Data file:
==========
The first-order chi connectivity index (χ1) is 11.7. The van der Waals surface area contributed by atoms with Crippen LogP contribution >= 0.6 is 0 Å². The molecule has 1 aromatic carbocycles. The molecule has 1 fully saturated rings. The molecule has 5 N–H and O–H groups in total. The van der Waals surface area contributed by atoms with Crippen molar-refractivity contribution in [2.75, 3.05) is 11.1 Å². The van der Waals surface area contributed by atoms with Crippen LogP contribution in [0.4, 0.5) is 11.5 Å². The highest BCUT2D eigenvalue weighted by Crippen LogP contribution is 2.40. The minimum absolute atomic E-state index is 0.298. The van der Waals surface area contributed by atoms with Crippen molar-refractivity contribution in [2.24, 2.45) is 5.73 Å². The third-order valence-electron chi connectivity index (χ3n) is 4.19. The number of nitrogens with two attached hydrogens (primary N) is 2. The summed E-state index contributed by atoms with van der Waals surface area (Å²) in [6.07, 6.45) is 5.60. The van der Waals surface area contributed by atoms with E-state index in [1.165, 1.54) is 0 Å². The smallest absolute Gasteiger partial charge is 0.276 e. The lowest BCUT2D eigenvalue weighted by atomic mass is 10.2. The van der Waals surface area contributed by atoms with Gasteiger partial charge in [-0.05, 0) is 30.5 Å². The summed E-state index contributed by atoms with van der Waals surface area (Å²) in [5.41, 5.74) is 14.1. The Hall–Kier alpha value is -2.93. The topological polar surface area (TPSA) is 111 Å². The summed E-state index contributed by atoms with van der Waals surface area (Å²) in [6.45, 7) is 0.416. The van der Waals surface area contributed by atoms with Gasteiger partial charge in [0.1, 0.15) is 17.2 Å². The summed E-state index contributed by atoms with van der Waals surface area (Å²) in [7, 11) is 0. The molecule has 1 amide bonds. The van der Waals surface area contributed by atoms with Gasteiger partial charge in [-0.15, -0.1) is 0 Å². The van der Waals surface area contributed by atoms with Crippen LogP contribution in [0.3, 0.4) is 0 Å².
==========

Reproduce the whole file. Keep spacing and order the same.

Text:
The first-order chi connectivity index (χ1) is 11.7. The van der Waals surface area contributed by atoms with Crippen LogP contribution >= 0.6 is 0 Å². The molecule has 1 aromatic carbocycles. The molecule has 1 fully saturated rings. The molecule has 5 N–H and O–H groups in total. The van der Waals surface area contributed by atoms with Crippen molar-refractivity contribution in [2.75, 3.05) is 11.1 Å². The van der Waals surface area contributed by atoms with Crippen LogP contribution in [0.4, 0.5) is 11.5 Å². The highest BCUT2D eigenvalue weighted by Crippen LogP contribution is 2.40. The minimum absolute atomic E-state index is 0.298. The van der Waals surface area contributed by atoms with Crippen molar-refractivity contribution in [2.24, 2.45) is 5.73 Å². The third-order valence-electron chi connectivity index (χ3n) is 4.19. The number of nitrogens with two attached hydrogens (primary N) is 2. The summed E-state index contributed by atoms with van der Waals surface area (Å²) in [6.07, 6.45) is 5.60. The van der Waals surface area contributed by atoms with E-state index in [1.165, 1.54) is 0 Å². The smallest absolute Gasteiger partial charge is 0.276 e. The lowest BCUT2D eigenvalue weighted by atomic mass is 10.2. The van der Waals surface area contributed by atoms with Gasteiger partial charge in [-0.05, 0) is 30.5 Å². The summed E-state index contributed by atoms with van der Waals surface area (Å²) in [5.41, 5.74) is 14.1. The Hall–Kier alpha value is -2.93. The topological polar surface area (TPSA) is 111 Å². The summed E-state index contributed by atoms with van der Waals surface area (Å²) in [6.45, 7) is 0.416. The van der Waals surface area contributed by atoms with Gasteiger partial charge in [0.1, 0.15) is 17.2 Å². The summed E-state index contributed by atoms with van der Waals surface area (Å²) in [7, 11) is 0. The molecule has 1 amide bonds. The van der Waals surface area contributed by atoms with Gasteiger partial charge in [-0.15, -0.1) is 0 Å². The van der Waals surface area contributed by atoms with Crippen LogP contribution in [0.3, 0.4) is 0 Å².